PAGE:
Many attorneys represent victims of personal injury accidents on a contingency fee basis. That means there’s no money due upfront and no cost unless you win your case. Although your attorney cannot lend you living expenses while you wait, they can work on the case with no money upfront and no fees unless you win.

Does a personal injury cause financial loss?

There are several ways that a personal injury accident may cause a financial loss. First, you may have unexpected medical bills, and these bills are often catastrophic. There is also the cost of traveling to appointments, buying prescriptions, and getting the over-the-counter things you need for your health and treatment after a personal injury.

Direct out-of-pocket, unexpected bills are just the beginning. A personal injury may interfere with your ability to work. You may need help doing things around the house that you used to do for yourself. Childcare may also become a necessity. Some financial losses are obvious, but others may be more subtle. Suffering injuries in an accident puts a financial strain on your life and causes worry at the same time.

How can I cope with significant financial loss after an accident?

To cope with significant financial loss after an accident, explore both short-term and long-term solutions. Some questions to ask yourself as you plan include:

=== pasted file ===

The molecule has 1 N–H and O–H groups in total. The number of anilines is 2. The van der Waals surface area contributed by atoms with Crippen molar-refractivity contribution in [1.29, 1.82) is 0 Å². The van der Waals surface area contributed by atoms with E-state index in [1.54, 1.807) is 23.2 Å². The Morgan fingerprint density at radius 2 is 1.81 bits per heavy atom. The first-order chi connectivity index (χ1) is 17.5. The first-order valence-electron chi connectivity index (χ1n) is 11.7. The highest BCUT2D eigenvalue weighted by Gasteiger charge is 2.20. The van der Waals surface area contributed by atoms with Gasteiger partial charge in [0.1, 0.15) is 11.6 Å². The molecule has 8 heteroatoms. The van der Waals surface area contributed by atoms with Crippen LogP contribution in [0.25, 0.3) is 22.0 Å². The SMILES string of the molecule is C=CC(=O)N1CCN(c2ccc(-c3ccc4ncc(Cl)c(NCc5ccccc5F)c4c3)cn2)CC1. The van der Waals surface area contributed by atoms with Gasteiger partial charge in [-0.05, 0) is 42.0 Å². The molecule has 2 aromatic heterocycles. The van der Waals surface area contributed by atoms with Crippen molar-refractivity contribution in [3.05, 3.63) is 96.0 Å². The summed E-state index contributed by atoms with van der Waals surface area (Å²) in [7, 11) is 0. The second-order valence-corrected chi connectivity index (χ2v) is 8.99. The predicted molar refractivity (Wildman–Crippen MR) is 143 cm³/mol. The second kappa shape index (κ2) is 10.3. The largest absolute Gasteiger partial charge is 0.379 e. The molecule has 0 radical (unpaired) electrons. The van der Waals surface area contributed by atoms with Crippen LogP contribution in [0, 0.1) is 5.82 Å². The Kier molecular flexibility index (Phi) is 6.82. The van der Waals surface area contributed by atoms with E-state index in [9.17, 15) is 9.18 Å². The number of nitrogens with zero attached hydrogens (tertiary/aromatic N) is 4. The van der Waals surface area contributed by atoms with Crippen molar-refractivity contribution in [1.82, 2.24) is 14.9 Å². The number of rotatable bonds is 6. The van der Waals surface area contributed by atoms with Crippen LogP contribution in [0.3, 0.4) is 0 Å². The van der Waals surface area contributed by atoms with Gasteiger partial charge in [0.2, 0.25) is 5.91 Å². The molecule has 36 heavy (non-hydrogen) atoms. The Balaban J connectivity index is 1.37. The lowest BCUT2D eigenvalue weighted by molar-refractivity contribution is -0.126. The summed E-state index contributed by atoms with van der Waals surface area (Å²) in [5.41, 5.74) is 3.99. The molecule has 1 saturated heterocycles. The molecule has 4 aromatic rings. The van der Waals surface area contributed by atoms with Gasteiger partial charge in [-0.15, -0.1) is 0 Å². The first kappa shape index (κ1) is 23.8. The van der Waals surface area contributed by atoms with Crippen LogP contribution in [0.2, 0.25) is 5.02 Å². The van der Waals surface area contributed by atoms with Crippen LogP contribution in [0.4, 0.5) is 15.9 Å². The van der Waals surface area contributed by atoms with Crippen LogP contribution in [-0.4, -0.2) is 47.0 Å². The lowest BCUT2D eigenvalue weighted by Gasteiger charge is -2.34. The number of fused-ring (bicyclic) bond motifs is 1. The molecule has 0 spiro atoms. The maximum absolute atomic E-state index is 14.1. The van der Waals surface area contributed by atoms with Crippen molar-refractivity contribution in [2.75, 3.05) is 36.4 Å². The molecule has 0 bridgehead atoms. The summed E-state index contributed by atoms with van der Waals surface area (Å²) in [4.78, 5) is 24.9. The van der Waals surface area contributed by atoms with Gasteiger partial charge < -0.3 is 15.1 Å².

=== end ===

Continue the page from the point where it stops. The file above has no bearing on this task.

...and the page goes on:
• What are my legal options? What financial recovery can I claim by pursuing my legal rights? During the process, what do I need to do to make sure that my legal claim is as successful as possible?
  • What insurance may be available to help me? Can my own health insurance and car insurance apply? What about the other driver’s insurance? Are there commercial policies, a rideshare accident guarantee, or a taxi company policy, too?
  • Do I qualify for workers’ compensation or long-term disability? Are there government programs that can help me?
  • How can I have legal representation with no cost upfront and no risk to me? Does this personal injury attorney handle cases on a contingency fee basis?
  • With the different ways to get cash now, what is the best way for my personal situation? What are the pros and cons of the different loan and cash forwarding options? Do I understand all the fine print about how these programs work? Are there any other options?
  • Is bankruptcy right for me? What is the total picture of my assets and debts?
  • How do I expect my situation to change in the long term? If I am going to be unable to work, are there ways that I can adjust my spending and expenses?

Lawyers for financial losses after a personal injury accident

A personal injury lawyer is working with a client at his desk. In front of him is paperwork, a stack of notebooks, the scales of justice and a gavel.

If you have suffered financial losses after a personal injury accident, the entire circumstance can seem overwhelming. But you don’t have to fight alone. Let our lawyers for financial losses after a personal injury accident help you understand your situation and explore options that may be available to you. We’ve helped many people in your situation, and you’re not alone. Contact us today for your free consultation.


Barrett, S. (2023). Types of Personal Injury Damages and Compensation

Boeschen, C. (2023). Damage Caps and Other Limits on Personal Injury Awards

Economic Damages in Personal Injury Lawsuits. (2022).